constitutes waiver of this right (Sec. 82)


Effect of Demand of Payment of Stockholders Share
1. All rights accruing to such shares, including voting and dividend rights, shall be suspended;
2. The stockholder is entitled to payment of his shares;
3. If the dissenting stockholder is not paid within 30 days, his voting and dividend will be
restored. (Sec. 83); and
4. Demand for payment may not be withdrawn unless with consent of the corporation (Sec. 84).

Termination of Right of Appraisal
1. If demand for payment is withdrawn with the consent of the corporation;
2. If the proposed corporate action is abandoned or rescinded by the corporation;
3. If the proposed corporate action disapproved by the SEC; and
4. If the SEC determines that such stockholder is not entitled to the appraisal right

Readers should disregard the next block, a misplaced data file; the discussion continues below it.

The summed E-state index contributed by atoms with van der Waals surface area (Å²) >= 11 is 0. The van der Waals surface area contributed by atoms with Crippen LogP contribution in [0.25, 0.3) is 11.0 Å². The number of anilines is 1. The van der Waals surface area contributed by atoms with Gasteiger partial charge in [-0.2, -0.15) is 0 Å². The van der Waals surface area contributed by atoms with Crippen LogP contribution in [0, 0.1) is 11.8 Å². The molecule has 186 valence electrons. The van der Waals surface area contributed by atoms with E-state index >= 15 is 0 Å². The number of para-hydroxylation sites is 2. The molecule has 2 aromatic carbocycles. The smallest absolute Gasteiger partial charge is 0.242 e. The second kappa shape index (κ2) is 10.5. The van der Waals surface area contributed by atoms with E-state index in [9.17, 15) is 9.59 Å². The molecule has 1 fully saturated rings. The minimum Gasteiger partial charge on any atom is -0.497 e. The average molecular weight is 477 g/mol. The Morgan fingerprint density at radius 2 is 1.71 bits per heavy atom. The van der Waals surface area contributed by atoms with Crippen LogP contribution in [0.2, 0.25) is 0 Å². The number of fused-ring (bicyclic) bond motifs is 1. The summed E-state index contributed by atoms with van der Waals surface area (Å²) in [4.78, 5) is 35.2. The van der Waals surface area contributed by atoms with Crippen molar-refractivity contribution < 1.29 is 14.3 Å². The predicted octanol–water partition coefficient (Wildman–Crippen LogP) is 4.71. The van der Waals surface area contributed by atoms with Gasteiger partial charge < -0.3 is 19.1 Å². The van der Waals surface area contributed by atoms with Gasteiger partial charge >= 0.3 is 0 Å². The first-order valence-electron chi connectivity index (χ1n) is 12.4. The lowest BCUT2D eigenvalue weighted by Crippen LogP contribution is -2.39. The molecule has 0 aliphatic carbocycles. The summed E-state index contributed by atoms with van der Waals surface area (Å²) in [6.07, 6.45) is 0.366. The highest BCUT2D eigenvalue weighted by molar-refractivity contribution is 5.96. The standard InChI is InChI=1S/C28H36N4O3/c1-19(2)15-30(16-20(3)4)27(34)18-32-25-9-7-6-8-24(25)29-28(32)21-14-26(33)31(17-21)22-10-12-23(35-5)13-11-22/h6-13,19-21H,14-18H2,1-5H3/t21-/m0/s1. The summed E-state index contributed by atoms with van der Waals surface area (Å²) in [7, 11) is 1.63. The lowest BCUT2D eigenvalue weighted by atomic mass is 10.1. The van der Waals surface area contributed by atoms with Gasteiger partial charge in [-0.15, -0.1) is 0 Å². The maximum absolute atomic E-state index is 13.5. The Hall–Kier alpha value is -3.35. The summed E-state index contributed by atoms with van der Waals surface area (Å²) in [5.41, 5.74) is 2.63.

In these cases, the right of appraisal of the stockholder ceases, his status as a stockholder
shall be restored, and all dividend distributions which would have accrued on his shares shall be paid to
him (Sec. 84).

Costs of Appraisal
1. By the corporation:
a. If the value as determined by the appraiser is higher than what was offered by the
corporation; and
b. If the action is filed to recover the fair value of the shares and the stockholders refusal to
receive payment is justified.
2. By the stockholder:
a. If the value is determined by the approximately the same as the price offered by the
corporation; and
b. Where an action to recover is filed and the refusal of such stockholder to receive payment is
unjustified.

NON-STOCK CORPORATIONS

A non-stock corporation is one where no part of its income is distributable as dividends to its members,
trustees, or officers.

Non-Stock and Stock Corporations: Distinguished
11. Income is not distributable to members: may be distributed in form of dividend;
12. For charitable, education, etc: for lawful purposes, usually for profit;
13. Members entitled to one vote; depends on the number of shares acquired;
14. Right to vote by proxy may be denied in AOI; cannot be denied in AOI;